Golem fell more than most tokens and digital currencies today, down 7%, following what appears to be perceived delays in the delivery of their alpha product called Brass.
Apparently, rumors had been circulating suggesting Brass would be out this month, but that now seems unlikely as the project may be facing some delays.
Because a user noted the project code may have some errors or bugs preventing it from compiling properly as what is called a “build,” which translates the program from lower level language to more human friendly language, was failing.
That suggests Golem has a lot more work to do, as well as a lot more testing and refining of the product, before Brass can be launched, with time estimates now seemingly moving to another few more months.
The start-up has been working on Golem for quite some time with the aim of building a very complex supercomputer of sorts that combines into one package distributed CPU resources and other aspects, such as memory, allowing whoever needs it to access the decentralized supercomputer.
Their main target seems to be individuals who require huge resources to render images or movies (such as the headline image pictured above), with scientists and others potentially benefiting, so raising nearly a million eth towards that goal back in November 2016, worth at the time around $9 million.
That makes Golem one of the first start-ups to offer an ICO token sale during slightly more difficult times last autumn when eth was going through a very cold winter.
In the circumstances, it’s not clear whether they kept any of their eth. Their smart contract address shows zero. A very brief analysis showed the last 1,000 eth was withdrawn to Poloniex more than a month ago.
We tried to speak with Michal Brazewicz from the Golem project who was online at the time, but left without answering our questions.
We were interested to hear their response regarding delays, but also, more crucially, we were interested to know whether the project has any money left.
Because it is not very clear they employed good money management strategies during what, admittedly, was a very difficult period for the entire ecosystem.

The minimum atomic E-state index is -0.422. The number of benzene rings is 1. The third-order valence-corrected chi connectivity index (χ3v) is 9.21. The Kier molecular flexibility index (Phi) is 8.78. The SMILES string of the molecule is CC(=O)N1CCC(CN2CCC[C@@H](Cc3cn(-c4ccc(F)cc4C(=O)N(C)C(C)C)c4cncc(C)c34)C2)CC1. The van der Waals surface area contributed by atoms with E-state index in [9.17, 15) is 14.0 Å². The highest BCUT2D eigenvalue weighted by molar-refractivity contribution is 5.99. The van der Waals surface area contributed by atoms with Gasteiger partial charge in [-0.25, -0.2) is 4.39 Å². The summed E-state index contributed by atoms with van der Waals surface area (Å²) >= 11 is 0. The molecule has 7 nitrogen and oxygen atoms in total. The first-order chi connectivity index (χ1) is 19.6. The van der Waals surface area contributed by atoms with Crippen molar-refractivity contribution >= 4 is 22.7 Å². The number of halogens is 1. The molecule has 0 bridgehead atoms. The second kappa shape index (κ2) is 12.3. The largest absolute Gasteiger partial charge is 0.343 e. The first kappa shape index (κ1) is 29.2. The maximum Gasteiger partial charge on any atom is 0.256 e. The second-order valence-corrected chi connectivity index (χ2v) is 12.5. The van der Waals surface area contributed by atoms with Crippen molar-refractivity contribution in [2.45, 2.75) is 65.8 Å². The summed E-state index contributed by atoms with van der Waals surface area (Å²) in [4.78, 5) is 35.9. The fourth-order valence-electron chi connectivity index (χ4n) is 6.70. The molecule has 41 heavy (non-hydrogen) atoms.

Failing a response, we just don’t know, which shows this space needs to mature significantly. Projects must provide quarterly reports of their holdings, spendings, their progress, and all other relevant aspects.
Preferably audited, because investors need some method of keeping them to account, some method of having an input – even if that is by public pressure – some method of agreeing or disagreeing with the direction and some method of providing feedback.
As it stands, everyone is lost as Golem’s website has probably not been updated with any relevant information since their pre-ICO set up many months ago.
So we are left guessing basic facts, leaving any current potential investor fully in the dark about anything whatever, leaving the project itself with no feedback mechanism, and leaving investors without the option of potentially righting what could be, or may have been, misguided decisions.
It may certainly be the case at the time they were the best decisions that could be made, if any such decision was indeed made, but without any documentation, without any public investors input, we have no idea whatever whether that is indeed the case or otherwise.
Update: The Golem MultiSig smart contract address shows the project has nearly 400,000 eth, currently worth around $100 million.
Update2: Michal Brazewicz later responded to say that he is only a slack moderator, not Communication Officer. He had so many Direct Messages regarding phishing attempts, so that was easy to miss ours. He further said that he is not the official Golem representative for communication with media.